- Clastic sedimentary rocks are made up of fragments that have been consolidated by silicate minerals during geologic time. They can be any type of mineral, but the majority of them are made up of quartz, feldspar, mica, and clay minerals. Sandstone, shale, and siltstone are examples of clastic sedimentary rocks.
- Biochemical sedimentary rocks, also known as biogenic sedimentary rocks, are formed when organisms use components dissolved in water or air to build the tissues of their body parts, which results in the formation of biochemical sedimentary rocks. Limestone, coal, and chert are examples of biochemical sedimentary rocks that are commonly encountered.
- Chemical sedimentary rocks are formed when the concentration of mineral elements in a solution becomes supersaturated, causing them to precipitate. In addition to oolitic limestone and barite, additional chemical sedimentary rocks that are regularly encountered include gypsum, and halite or rock salt.
- Miscellaneous: Impact events, volcanism, and other minor processes have created “other” sedimentary rocks that don’t fit into the above categories. Volcanic tuff and breccia are two examples.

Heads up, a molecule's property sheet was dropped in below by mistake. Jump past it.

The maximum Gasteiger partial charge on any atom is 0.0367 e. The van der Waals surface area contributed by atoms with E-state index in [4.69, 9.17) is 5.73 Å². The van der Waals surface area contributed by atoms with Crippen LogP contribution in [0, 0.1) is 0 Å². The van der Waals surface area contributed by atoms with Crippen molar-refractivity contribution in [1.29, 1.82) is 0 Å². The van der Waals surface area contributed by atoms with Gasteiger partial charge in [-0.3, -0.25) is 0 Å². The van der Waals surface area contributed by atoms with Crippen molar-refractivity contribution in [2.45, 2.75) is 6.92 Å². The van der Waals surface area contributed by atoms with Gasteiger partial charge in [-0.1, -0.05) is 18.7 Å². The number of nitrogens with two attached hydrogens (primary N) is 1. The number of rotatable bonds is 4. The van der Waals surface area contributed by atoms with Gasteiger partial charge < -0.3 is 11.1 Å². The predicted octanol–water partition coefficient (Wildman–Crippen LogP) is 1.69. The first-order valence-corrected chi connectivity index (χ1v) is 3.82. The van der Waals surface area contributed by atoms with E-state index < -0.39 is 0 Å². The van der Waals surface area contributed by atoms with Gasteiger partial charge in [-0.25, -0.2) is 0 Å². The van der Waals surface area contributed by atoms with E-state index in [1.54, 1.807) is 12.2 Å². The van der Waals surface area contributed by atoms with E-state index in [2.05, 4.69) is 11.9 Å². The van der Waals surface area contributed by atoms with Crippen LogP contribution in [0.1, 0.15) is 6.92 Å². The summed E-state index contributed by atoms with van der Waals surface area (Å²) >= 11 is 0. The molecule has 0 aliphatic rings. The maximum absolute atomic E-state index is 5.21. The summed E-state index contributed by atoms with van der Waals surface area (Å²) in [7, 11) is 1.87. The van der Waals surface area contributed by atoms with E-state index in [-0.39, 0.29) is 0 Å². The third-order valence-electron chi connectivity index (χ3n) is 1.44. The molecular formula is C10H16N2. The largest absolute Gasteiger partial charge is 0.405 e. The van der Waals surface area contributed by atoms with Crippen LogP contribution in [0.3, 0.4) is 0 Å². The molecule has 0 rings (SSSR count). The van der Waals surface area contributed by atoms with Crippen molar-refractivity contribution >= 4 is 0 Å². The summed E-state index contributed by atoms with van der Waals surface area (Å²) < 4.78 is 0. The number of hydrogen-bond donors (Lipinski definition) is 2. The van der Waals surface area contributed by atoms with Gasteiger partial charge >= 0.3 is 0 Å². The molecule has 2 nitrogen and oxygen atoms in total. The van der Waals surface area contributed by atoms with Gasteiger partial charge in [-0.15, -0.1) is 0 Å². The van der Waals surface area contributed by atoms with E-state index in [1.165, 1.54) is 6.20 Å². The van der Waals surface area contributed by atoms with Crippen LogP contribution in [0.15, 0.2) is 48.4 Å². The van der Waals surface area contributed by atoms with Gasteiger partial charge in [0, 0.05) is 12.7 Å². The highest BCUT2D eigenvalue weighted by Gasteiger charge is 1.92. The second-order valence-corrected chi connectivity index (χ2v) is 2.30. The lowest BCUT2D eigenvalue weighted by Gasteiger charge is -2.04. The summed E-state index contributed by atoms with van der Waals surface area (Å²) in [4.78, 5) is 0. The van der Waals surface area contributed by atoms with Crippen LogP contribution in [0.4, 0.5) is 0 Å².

Fact 4: Sedimentary rocks occur in layers
Sedimentary rocks form layers called strata, which form a structure called beds or bedding.
Strata are composed of parallel layers that are stacked upon one another after deposition by natural processes.
These layers extend across hundreds of thousands of square kilometers.
The strata differ from each other in terms of color and structure and are typically seen in cliffs, riverbanks, and quarries.
Each stratum varies in thickness.
Some are several millimeters thick, and some are more than a kilometer thick.
Beds are the strata of sedimentary rocks that are distinguishable and nonidentical from the overlying and underlying beds of sedimentary rocks.
Beds are differentiated by rock type, mineral type, and particle size, among other things.
The arrangement of strata is determined in the order that they were deposited.
The older beds are found below while the younger ones form on top.
Fact 5: Limestones are the most common sedimentary rocks
Limestones account for over ten percent of all sedimentary rocks on the face of the planet.
Calcium carbonate, also known as calcite, is secreted by marine species to construct their shells and other skeletal parts.
The calcium carbonate and skeletal remains of the organism accumulate when the creature dies, resulting in the formation of biochemical limestone.